The fore­cast for biotech IPOs in 2017? Not near­ly as hot as the in­dus­try would like

 

Last year on­ly 28 bio­phar­ma com­pa­nies man­aged to com­plete an IPO in the US, the worst record since the bad old days of 2012. And the smart mon­ey at Sil­i­con Val­ley Bank says you can ex­pect a re­peat, or maybe some­thing just slight­ly bet­ter, in the year ahead.

In oth­er words, if you had to sum­ma­rize SVB’s IPO pro­jec­tion for 2017, a shaky thumbs-up is about the best you’re go­ing to get. The con­ga line of 2014 and 2015 has dis­solved and shows no signs of re­form­ing any­time soon.

SVB called last year’s IPO num­ber in ad­vance, and with pub­lic biotechs still floun­der­ing in an un­for­giv­ing en­vi­ron­ment for risk, you’re not go­ing to get much of an ar­gu­ment from any oth­er an­a­lysts that they’re be­ing over­ly cau­tious.

For those of you mak­ing the trek to San Fran­cis­co this week for JP Mor­gan, you can ex­pect to hear plen­ty more about this top­ic. But even as the mood tends to run on the op­ti­mistic side in San Fran­cis­co, re­al­i­ty is not be­ing ig­nored.

SVB’s team, led by Jon Nor­ris, did get one thing wrong in its 2016 fore­cast. The num­ber of M&A deals in the sec­tor shrunk to 17 in 2016 — miss­ing a fore­cast for a surge that was al­so wide­ly shared among an­a­lysts. This year, says SVB, look for 18 to 22 M&A ex­its, with half re­served for ear­ly-stage com­pa­nies, where most of the in­vest­ment ac­tion is these days.

Last year we saw a big run of Se­ries A in­vest­ments, where you’ll con­tin­ue to see plen­ty of em­pha­sis this year. One caveat, though: Crossovers, which have been back­ing off as the IPO wave dwin­dled to kid­die pool size, may start shift­ing their cash to back up their com­pa­nies as they get in­to B rounds.

Biotech in­vestors and CEOs see two paths to growth, but are they equal­ly vi­able?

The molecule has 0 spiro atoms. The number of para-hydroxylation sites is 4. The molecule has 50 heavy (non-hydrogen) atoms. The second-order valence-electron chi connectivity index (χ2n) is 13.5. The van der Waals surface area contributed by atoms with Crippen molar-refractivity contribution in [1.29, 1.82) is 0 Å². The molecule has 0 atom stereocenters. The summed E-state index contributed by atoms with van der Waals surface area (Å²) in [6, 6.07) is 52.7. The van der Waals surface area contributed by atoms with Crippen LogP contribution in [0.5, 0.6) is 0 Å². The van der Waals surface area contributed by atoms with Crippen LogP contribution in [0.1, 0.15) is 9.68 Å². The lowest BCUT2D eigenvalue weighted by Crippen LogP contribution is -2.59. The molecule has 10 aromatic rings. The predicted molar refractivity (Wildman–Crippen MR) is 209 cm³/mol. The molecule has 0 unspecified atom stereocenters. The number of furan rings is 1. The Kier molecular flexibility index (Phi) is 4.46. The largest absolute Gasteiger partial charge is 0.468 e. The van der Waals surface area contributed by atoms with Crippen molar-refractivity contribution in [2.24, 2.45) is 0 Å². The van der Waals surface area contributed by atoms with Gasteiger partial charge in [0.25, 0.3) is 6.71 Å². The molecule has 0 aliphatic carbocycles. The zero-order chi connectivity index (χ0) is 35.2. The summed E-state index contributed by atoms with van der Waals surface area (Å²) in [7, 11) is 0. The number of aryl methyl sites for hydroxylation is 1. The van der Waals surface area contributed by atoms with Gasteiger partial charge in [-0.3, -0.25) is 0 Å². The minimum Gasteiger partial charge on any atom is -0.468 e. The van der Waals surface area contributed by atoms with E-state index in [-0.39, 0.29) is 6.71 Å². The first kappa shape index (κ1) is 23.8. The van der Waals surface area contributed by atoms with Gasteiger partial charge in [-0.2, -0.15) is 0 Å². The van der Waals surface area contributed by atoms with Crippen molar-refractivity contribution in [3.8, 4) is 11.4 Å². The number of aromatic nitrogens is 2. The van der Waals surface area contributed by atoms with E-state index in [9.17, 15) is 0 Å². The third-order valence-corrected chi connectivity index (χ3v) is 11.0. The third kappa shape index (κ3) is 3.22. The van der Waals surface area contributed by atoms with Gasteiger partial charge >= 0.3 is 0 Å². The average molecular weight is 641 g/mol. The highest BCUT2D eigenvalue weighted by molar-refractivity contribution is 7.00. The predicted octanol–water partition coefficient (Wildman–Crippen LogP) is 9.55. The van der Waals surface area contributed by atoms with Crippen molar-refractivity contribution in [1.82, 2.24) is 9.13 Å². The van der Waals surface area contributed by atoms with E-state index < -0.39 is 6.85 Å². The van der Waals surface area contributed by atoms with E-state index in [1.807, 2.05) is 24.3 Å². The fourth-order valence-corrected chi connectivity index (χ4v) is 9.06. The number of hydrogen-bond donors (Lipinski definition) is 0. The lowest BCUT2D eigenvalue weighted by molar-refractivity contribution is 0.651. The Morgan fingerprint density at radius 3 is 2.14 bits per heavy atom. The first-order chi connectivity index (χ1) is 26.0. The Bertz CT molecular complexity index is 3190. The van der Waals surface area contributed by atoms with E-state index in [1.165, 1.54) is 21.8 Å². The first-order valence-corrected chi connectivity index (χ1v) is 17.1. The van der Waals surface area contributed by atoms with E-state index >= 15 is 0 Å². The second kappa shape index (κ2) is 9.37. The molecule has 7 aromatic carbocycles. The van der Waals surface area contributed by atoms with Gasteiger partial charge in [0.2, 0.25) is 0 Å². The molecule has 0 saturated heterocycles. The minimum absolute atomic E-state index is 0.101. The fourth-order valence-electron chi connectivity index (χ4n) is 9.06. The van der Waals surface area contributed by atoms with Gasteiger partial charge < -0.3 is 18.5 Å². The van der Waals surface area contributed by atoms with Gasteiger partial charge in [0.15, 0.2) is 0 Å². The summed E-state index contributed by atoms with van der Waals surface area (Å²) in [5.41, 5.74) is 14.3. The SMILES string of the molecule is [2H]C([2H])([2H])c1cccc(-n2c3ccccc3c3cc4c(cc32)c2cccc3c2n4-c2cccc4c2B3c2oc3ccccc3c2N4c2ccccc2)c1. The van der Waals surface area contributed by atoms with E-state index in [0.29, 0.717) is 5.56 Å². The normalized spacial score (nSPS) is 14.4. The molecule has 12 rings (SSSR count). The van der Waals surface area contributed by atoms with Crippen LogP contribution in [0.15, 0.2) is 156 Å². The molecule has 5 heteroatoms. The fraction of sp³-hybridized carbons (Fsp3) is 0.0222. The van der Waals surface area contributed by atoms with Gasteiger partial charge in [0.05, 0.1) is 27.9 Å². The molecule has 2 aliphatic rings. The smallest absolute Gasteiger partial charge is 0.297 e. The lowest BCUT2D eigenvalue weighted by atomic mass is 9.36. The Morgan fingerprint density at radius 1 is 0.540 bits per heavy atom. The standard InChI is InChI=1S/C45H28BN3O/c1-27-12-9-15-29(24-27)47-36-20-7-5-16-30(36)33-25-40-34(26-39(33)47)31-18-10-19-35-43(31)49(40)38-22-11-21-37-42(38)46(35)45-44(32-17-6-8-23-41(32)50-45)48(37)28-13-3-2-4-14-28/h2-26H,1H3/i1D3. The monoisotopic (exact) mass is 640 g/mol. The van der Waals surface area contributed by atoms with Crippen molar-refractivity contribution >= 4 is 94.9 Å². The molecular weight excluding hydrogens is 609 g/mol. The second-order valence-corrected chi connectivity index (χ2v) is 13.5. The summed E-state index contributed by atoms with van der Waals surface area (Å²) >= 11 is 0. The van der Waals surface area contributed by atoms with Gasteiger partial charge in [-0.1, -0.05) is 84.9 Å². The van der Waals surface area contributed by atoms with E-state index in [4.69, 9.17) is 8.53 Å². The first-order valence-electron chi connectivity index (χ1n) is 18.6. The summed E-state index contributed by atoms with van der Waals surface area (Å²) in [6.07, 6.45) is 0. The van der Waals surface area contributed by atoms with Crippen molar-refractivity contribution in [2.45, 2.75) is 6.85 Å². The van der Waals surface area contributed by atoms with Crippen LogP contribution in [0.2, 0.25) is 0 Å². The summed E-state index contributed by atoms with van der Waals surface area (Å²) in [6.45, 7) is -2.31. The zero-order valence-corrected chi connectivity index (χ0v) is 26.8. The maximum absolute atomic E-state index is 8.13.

The dynamic in the biotech market has been highly volatile in the last few years, from the high peaks immediately after the COVID vaccine in 2021, to the lowest downturns of the last 20 years in 2022. This uncertainty makes calling the exact timing of the market’s turn something of a fool’s errand, according to Dr. Chen Yu, Founder and Managing Partner of TCG Crossover (TCG X). He speaks with RBC’s Noël Brown, Head of US Biotechnology Investment Banking, about the market’s road ahead and two possible paths for growth.

In AstraZeneca's latest campaign, wild eosinophils called Phils personify the acting up often seen in uncontrolled asthma

As­traZeneca de­buts an­noy­ing pur­ple ‘Phil’ crea­tures, per­son­i­fied asth­ma eosinophils ‘be­hav­ing bad­ly’

There are some odd-looking purple creatures lurking around the halls of AstraZenca lately. The “Phil” character cutouts are purple, personified eosinophils with big buggy eyes and wide mouths, and they’re a part of AZ’s newest awareness effort to help people understand eosinophilic asthma.

The “Asthma Behaving Badly” characters aren’t only on the walls at AZ to show the new campaign to employees, however. The “Phils” are also showing up online on the campaign website, and in digital and social ads and posts on Facebook and Instagram.

Casey McPherson shows his daughters Rose (left) and Weston around Everlum Bio, a lab that he co-founded to spark a treatment for Rose and others with ultra-rare conditions. (Ilana Panich-Linsman)

Fa­ther starts lab af­ter in­tel­lec­tu­al prop­er­ty is­sues stymie rare dis­ease drug de­vel­op­ment

Under bright lab lights, Casey McPherson holds his 6-year-old daughter, Rose. His free hand directs Rose’s gaze toward a computer screen with potential clues in treating her one-of-a kind genetic condition.

Gray specks on the screen show her cells that scientists reprogrammed with the goal of zeroing in on a custom medicine. McPherson co-founded the lab, Everlum Bio, to spark a treatment for Rose — and others like her. A regarded singer-songwriter, McPherson never imagined going into drug development.

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Marc Dunoyer, Alexion CEO (AstraZeneca via YouTube)

Up­dat­ed: As­traZeneca nabs a small rare dis­ease gene ther­a­py play­er for 667% pre­mi­um

AstraZeneca is kicking off the fourth quarter with a little M&A Monday for a gene editing player recently overcoming a second clinical hold to its only program in human studies.